DC Circuit Dismisses PCAOB Proceeding For Constitutional Error

The PCAOB excluded from a witness interview an expert accountant assisting counsel for the witness. The Board cited a rule which authorizes it to limit those in attendance at an interview. The DC Circuit granted a petition for review, remanded the proceedings to the SEC and vacated the Board’s underlying orders and sanctions. Laccetti v. Securities and Exchange Commission, No. 16-1368 (March 23, 2018).

The PCAOB investigated an audit conducted by Ernst & Young. Mark Laccetti was the partner in charge of the audit. During the investigation Mr. Laccetti was interviewed by the Board. At the interview he was represented by an attorney employed by Ernst & Young. The Board refused to permit an expert accountant, also from the audit firm, to assist counsel during the interview. The Board charged Mr. Laccetti with violating its rules and auditing standards. He was suspended for a period of two years and directed to pay a fine of $85,000. The SEC affirmed.

Board investigations must be conducted in accord with “fair procedures” under 15 U.S.C. section 7215(a), the Circuit Court began. That same section provides that any person compelled to testify has the right to be represented by counsel. Mr. Laccetti argued that the exclusion of an expert to assist his counsel during the interview violated his right to counsel. The Court agreed.

The Circuit Court offered three reasons to support its conclusion. First, the arbitrary and capricious standard requires that “an agency’s action be reasonable and reasonably explained. Here, the Board’s explanation for denying Laccetti’s request was not reasonable.” The Board’s rational for excluding the accountant is that it did not want Ernst & Young personnel to be present. This “makes no sense here” the Court found. The attorney representing Mr. Laccetti was employed by the audit firm which is consistent with the applicable rules. The Board offered no good response on this point in its papers or at oral argument except to repeat over and over that it had the right to exclude the person. Indeed, this is not a case where the Board sought to exclude “all company-affiliated personnel from the interview on the ground that Laccetti wished to keep his testimony confidential from the company . . .”

Second, even if the Board wanted to bar an Ernst & Young affiliated accounting expert “that explanation would not justify the Board’s denying Laccetti any accounting expert.” (emphasis original). If this were the case the Board could have told Mr. Laccetti that a non-firm expert could assist him. It did not. Rather, it “flatly stated that ‘the presence of a technical expert consultant’ is ‘not appropriate at this time,’” quoting from a Board letter to Mr. Lacccetti. While the Board tried to argue that the letter was not a blanket exclusion the Court flatly rejected this reading of the document, concluding that the Board’s rationale for excluding the expert was not justified.

Third, the Board’s rules “establish that the Board could not bar Laccetti from using an accounting expert to assist his counsel in these circumstances.” In SEC v. Whitman, 613 F. Supp. 48 (D.D.C. 1985) the Court was faced with virtually the identical issue presented here. Interpreting Section 555(b) of the APA, the Court rejected the SEC’s claim that it could exclude an accountant there to assist the witness’ counsel.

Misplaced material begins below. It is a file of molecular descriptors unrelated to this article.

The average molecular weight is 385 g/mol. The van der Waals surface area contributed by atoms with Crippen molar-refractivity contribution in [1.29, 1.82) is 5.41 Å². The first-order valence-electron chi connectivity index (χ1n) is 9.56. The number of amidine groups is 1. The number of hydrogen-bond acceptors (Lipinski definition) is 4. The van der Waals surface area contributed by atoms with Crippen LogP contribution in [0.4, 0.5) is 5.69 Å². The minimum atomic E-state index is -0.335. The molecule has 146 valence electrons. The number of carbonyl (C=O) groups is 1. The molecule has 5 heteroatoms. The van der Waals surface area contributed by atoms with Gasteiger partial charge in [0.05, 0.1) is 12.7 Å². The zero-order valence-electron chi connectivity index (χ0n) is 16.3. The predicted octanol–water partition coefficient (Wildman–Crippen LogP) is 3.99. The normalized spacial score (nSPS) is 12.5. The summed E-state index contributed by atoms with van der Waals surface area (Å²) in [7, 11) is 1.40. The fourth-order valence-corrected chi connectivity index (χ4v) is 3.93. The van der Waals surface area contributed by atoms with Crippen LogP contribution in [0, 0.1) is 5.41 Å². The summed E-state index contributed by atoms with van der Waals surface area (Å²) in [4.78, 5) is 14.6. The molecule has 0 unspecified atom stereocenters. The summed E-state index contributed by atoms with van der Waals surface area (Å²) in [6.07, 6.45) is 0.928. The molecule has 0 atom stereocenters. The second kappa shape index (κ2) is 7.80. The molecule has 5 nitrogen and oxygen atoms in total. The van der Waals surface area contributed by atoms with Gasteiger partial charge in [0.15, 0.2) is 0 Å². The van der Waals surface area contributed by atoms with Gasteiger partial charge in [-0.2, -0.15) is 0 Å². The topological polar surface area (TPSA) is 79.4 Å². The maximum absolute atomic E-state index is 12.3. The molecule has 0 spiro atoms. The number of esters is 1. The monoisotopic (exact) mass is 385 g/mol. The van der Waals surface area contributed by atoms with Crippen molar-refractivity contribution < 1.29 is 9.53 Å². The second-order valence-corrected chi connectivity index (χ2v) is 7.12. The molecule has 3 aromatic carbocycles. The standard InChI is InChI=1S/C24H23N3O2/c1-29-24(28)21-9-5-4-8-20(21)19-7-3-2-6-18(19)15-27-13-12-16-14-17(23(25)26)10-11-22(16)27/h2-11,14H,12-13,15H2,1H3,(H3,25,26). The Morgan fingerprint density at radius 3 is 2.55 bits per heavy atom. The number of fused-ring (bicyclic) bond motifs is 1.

While the Board does not challenge Whitman it tries to claim the situation here is different because it is based on a Board rule, not the APA. The Court rejected this contention: “We disagree that the right to counsel guaranteed by the Board’s rules can reasonably be read to be less than the right to counsel guaranteed by the APA.” The Board’s rules do give it the right to exclude persons. That does not mean it can infringe on the right to counsel. The Board can change its rules, subject to constitutional and statutory constraints, but at present it does not have the right to exclude an accountant assisting counsel. This, the Court noted, means that its holding is narrow since it is keyed to the current rule.

Finally, the Court rejected a claim that any error was harmless. Regardless of whether the error was structural and not subject to the harmless error rule, here the Commission conceded that the decision to institute proceedings may have been based in part on the testimony of Mr. Laccetti. Therefore the error was not harmless and “the only reasonable remedy is for the Board, if it chooses and if the law otherwise permits, to open a new disciplinary proceeding against Laccetti and, if it chooses to re-interview Laccetti, to do so without violating his right to counsel . . . Infringement of . . . [the right to counsel[ is a serious matter. We cannot sweep that violation under the rug . . .”

Program: Insights Into SEC Enforcement, is roundtable discussion of the Former Directors of the SEC’s Division of Enforcement that will be held on April 3, 2018 beginning a 4:30 p.m. at Georgetown University Law School. The program will be followed by a reception. Registration is available here without charge. The program is sponsored by the SEC Historical Society, the Federal Bar Association, and the Association of SEC Alumni.

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